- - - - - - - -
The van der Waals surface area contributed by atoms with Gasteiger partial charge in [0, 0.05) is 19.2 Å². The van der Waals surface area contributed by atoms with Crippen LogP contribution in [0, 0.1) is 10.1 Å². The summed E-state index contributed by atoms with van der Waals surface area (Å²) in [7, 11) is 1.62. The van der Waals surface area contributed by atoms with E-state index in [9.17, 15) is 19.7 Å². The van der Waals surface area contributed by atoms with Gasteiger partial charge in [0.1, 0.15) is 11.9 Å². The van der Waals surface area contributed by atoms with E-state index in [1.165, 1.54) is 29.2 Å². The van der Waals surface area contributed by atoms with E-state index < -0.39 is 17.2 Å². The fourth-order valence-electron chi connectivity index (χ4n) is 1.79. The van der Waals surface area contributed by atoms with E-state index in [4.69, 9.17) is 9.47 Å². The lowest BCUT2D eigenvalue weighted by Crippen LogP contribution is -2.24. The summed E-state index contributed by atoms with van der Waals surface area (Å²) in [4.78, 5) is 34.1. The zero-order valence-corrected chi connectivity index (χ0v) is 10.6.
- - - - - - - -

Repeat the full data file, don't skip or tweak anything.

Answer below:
The van der Waals surface area contributed by atoms with Gasteiger partial charge in [0, 0.05) is 19.2 Å². The van der Waals surface area contributed by atoms with Crippen LogP contribution in [0, 0.1) is 10.1 Å². The summed E-state index contributed by atoms with van der Waals surface area (Å²) in [7, 11) is 1.62. The van der Waals surface area contributed by atoms with E-state index in [9.17, 15) is 19.7 Å². The van der Waals surface area contributed by atoms with Gasteiger partial charge in [0.1, 0.15) is 11.9 Å². The van der Waals surface area contributed by atoms with E-state index in [1.165, 1.54) is 29.2 Å². The van der Waals surface area contributed by atoms with E-state index < -0.39 is 17.2 Å². The fourth-order valence-electron chi connectivity index (χ4n) is 1.79. The van der Waals surface area contributed by atoms with E-state index in [4.69, 9.17) is 9.47 Å². The lowest BCUT2D eigenvalue weighted by Crippen LogP contribution is -2.24. The summed E-state index contributed by atoms with van der Waals surface area (Å²) in [4.78, 5) is 34.1. The zero-order valence-corrected chi connectivity index (χ0v) is 10.6.